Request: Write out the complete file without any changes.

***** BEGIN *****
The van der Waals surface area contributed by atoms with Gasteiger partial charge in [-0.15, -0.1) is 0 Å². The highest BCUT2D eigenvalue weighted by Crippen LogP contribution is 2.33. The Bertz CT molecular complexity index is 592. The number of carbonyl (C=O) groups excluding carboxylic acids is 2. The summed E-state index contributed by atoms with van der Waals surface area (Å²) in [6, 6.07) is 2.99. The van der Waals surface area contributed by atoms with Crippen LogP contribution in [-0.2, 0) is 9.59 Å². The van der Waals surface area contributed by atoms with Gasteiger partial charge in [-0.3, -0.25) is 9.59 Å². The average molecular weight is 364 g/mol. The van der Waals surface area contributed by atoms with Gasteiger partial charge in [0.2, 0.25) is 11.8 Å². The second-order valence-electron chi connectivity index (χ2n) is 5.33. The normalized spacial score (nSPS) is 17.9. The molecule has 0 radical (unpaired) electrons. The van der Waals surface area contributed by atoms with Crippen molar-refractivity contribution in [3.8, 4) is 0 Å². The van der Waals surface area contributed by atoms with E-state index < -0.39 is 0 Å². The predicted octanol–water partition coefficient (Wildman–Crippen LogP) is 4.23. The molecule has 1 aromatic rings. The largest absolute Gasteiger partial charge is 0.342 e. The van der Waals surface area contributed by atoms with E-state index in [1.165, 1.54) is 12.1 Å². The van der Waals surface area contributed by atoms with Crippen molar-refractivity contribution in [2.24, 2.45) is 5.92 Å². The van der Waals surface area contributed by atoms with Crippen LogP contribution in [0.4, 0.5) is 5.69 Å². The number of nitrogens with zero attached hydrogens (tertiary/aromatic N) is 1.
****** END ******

The van der Waals surface area contributed by atoms with Gasteiger partial charge in [-0.15, -0.1) is 0 Å². The highest BCUT2D eigenvalue weighted by Crippen LogP contribution is 2.33. The Bertz CT molecular complexity index is 592. The number of carbonyl (C=O) groups excluding carboxylic acids is 2. The summed E-state index contributed by atoms with van der Waals surface area (Å²) in [6, 6.07) is 2.99. The van der Waals surface area contributed by atoms with Crippen LogP contribution in [-0.2, 0) is 9.59 Å². The van der Waals surface area contributed by atoms with Gasteiger partial charge in [-0.3, -0.25) is 9.59 Å². The average molecular weight is 364 g/mol. The van der Waals surface area contributed by atoms with Gasteiger partial charge in [0.2, 0.25) is 11.8 Å². The second-order valence-electron chi connectivity index (χ2n) is 5.33. The normalized spacial score (nSPS) is 17.9. The molecule has 0 radical (unpaired) electrons. The van der Waals surface area contributed by atoms with Crippen molar-refractivity contribution in [3.8, 4) is 0 Å². The van der Waals surface area contributed by atoms with E-state index < -0.39 is 0 Å². The predicted octanol–water partition coefficient (Wildman–Crippen LogP) is 4.23. The molecule has 1 aromatic rings. The largest absolute Gasteiger partial charge is 0.342 e. The van der Waals surface area contributed by atoms with E-state index in [1.165, 1.54) is 12.1 Å². The van der Waals surface area contributed by atoms with Crippen molar-refractivity contribution in [2.24, 2.45) is 5.92 Å². The van der Waals surface area contributed by atoms with Crippen LogP contribution in [0.4, 0.5) is 5.69 Å². The number of nitrogens with zero attached hydrogens (tertiary/aromatic N) is 1.